The work of Christyl Boger and the narrative figure

Christyl Boger, Chymical Object, 2001. (Photo by Linda Cordell)

"Often our shared cultural behavior seems like the most fragile and vulnerable of veneers. In my ceramic figures, the glazed surface becomes defensively decorated human skin, a cultural camouflage that is as fragile and brittle as glass." C. Boger ~ (from the book The Figure in Clay, by Lark Ceramics)

 

 

I have been researching figurative sculptors, trying to understand better their building process. I have concentrated my research in fellow women artists, obviously because we all have a connection somehow, at least it seems so to me. Women that work the female figure in clay, I think have an advantage over men. We know our bodies, we know its aches and pains, and how it felt when we were young, and how the laws of gravity and aging are hurting our vanity.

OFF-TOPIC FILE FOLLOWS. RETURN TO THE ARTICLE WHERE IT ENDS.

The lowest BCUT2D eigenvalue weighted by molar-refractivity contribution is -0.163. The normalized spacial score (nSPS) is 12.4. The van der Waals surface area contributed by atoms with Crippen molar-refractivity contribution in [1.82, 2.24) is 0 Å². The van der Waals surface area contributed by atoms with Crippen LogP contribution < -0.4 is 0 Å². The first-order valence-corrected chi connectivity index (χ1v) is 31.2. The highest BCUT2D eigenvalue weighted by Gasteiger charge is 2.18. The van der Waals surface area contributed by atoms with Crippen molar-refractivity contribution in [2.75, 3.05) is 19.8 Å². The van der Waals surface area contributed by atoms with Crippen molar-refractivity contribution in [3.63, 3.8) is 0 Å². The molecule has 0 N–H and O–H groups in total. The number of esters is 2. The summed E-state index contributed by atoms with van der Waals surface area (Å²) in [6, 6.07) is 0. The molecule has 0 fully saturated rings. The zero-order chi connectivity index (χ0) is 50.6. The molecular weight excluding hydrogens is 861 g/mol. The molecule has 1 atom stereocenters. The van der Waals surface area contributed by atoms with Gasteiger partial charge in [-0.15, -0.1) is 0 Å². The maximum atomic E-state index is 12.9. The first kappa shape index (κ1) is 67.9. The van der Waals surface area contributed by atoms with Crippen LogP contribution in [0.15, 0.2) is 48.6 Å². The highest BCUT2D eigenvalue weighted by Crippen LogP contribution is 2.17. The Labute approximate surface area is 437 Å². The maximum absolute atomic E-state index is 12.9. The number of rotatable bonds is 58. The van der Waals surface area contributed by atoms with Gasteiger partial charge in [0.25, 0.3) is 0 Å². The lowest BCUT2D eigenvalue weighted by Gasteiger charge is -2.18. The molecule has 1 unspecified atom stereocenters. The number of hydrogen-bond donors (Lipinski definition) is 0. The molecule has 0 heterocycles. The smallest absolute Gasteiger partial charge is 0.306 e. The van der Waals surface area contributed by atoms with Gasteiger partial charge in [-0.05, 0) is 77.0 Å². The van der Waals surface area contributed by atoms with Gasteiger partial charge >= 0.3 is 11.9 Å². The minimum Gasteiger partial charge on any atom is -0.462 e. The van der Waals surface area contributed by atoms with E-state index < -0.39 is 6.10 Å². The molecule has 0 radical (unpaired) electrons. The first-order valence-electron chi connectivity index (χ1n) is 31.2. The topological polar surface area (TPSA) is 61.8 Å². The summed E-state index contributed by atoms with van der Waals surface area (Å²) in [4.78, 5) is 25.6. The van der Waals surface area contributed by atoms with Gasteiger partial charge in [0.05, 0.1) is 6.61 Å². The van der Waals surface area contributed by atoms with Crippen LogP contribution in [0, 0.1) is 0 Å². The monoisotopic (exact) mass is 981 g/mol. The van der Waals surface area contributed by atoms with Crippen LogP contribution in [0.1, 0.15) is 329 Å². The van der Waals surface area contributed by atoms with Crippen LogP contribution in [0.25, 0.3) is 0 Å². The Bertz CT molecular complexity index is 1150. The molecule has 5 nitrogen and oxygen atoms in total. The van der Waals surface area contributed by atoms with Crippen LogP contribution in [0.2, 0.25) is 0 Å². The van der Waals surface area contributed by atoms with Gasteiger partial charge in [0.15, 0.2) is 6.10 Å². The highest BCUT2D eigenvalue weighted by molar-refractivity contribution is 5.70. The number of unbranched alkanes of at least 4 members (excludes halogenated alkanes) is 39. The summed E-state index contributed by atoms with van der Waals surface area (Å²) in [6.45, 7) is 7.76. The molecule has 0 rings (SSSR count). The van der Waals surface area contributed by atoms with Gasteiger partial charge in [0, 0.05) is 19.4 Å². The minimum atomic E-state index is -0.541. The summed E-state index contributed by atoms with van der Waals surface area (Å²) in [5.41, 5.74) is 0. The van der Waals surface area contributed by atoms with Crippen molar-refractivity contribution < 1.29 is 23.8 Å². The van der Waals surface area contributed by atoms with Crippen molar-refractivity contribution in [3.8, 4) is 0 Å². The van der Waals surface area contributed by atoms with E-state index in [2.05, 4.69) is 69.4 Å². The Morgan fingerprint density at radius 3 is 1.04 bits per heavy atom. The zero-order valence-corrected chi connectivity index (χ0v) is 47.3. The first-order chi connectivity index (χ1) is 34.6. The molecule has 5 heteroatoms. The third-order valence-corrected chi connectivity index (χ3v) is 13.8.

I love Christyl Boger work. Her building technique is gorgeous. But, it is  the way she juxtaposes her glazes with classic designed decals of the flora and fauna that makes them so special.  Her finishing technique metamorphoses her classical figures into what she calls a "private drama within the wider theater of social expectations". So not only are her pieces beautiful, they make you think, which is what good art work should do.

I want to be as good an artist some day, even if it means I will reach my goal when I turn 80 years old. Hopefully it will be sooner than that.